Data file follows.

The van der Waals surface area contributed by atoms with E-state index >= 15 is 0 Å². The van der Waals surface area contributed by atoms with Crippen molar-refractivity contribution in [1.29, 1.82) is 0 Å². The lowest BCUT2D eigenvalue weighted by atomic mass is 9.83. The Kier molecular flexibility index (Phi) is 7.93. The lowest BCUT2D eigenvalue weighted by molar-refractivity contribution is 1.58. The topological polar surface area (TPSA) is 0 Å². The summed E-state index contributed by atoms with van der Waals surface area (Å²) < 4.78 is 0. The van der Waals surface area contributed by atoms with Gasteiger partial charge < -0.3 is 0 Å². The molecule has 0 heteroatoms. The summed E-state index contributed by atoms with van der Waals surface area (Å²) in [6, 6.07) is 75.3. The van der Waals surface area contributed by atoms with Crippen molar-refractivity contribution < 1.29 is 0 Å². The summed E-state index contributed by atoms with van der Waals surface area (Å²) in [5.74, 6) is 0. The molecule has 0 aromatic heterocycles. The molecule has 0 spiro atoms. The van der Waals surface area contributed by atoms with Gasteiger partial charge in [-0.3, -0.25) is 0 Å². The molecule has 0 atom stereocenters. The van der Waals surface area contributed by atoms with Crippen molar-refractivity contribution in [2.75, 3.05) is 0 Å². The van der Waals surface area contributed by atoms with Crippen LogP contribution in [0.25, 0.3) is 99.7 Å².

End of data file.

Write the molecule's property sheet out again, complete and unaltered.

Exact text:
The van der Waals surface area contributed by atoms with E-state index >= 15 is 0 Å². The van der Waals surface area contributed by atoms with Crippen molar-refractivity contribution in [1.29, 1.82) is 0 Å². The lowest BCUT2D eigenvalue weighted by atomic mass is 9.83. The Kier molecular flexibility index (Phi) is 7.93. The lowest BCUT2D eigenvalue weighted by molar-refractivity contribution is 1.58. The topological polar surface area (TPSA) is 0 Å². The summed E-state index contributed by atoms with van der Waals surface area (Å²) < 4.78 is 0. The van der Waals surface area contributed by atoms with Gasteiger partial charge < -0.3 is 0 Å². The molecule has 0 heteroatoms. The summed E-state index contributed by atoms with van der Waals surface area (Å²) in [6, 6.07) is 75.3. The van der Waals surface area contributed by atoms with Crippen molar-refractivity contribution < 1.29 is 0 Å². The summed E-state index contributed by atoms with van der Waals surface area (Å²) in [5.74, 6) is 0. The molecule has 0 aromatic heterocycles. The molecule has 0 spiro atoms. The van der Waals surface area contributed by atoms with Gasteiger partial charge in [-0.3, -0.25) is 0 Å². The molecule has 0 atom stereocenters. The van der Waals surface area contributed by atoms with Crippen molar-refractivity contribution in [2.75, 3.05) is 0 Å². The van der Waals surface area contributed by atoms with Crippen LogP contribution in [0.25, 0.3) is 99.7 Å².